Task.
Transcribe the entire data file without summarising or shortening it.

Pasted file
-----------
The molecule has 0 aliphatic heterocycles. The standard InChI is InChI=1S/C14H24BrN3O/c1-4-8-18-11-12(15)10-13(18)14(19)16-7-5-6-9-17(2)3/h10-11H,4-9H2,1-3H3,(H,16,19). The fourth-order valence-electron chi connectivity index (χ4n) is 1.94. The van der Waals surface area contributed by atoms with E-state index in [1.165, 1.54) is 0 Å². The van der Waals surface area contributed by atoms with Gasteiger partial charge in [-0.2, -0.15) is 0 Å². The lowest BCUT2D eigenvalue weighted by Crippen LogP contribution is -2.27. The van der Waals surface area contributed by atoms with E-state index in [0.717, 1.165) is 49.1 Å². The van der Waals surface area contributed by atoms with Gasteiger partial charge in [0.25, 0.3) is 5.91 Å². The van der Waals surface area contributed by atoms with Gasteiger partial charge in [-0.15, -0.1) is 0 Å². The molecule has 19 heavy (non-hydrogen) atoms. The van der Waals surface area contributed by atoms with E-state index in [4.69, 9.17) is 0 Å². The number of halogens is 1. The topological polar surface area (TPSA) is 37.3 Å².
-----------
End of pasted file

The molecule has 0 aliphatic heterocycles. The standard InChI is InChI=1S/C14H24BrN3O/c1-4-8-18-11-12(15)10-13(18)14(19)16-7-5-6-9-17(2)3/h10-11H,4-9H2,1-3H3,(H,16,19). The fourth-order valence-electron chi connectivity index (χ4n) is 1.94. The van der Waals surface area contributed by atoms with E-state index in [1.165, 1.54) is 0 Å². The van der Waals surface area contributed by atoms with Gasteiger partial charge in [-0.2, -0.15) is 0 Å². The lowest BCUT2D eigenvalue weighted by Crippen LogP contribution is -2.27. The van der Waals surface area contributed by atoms with E-state index in [0.717, 1.165) is 49.1 Å². The van der Waals surface area contributed by atoms with Gasteiger partial charge in [0.25, 0.3) is 5.91 Å². The van der Waals surface area contributed by atoms with Gasteiger partial charge in [-0.15, -0.1) is 0 Å². The molecule has 19 heavy (non-hydrogen) atoms. The van der Waals surface area contributed by atoms with E-state index in [4.69, 9.17) is 0 Å². The number of halogens is 1. The topological polar surface area (TPSA) is 37.3 Å².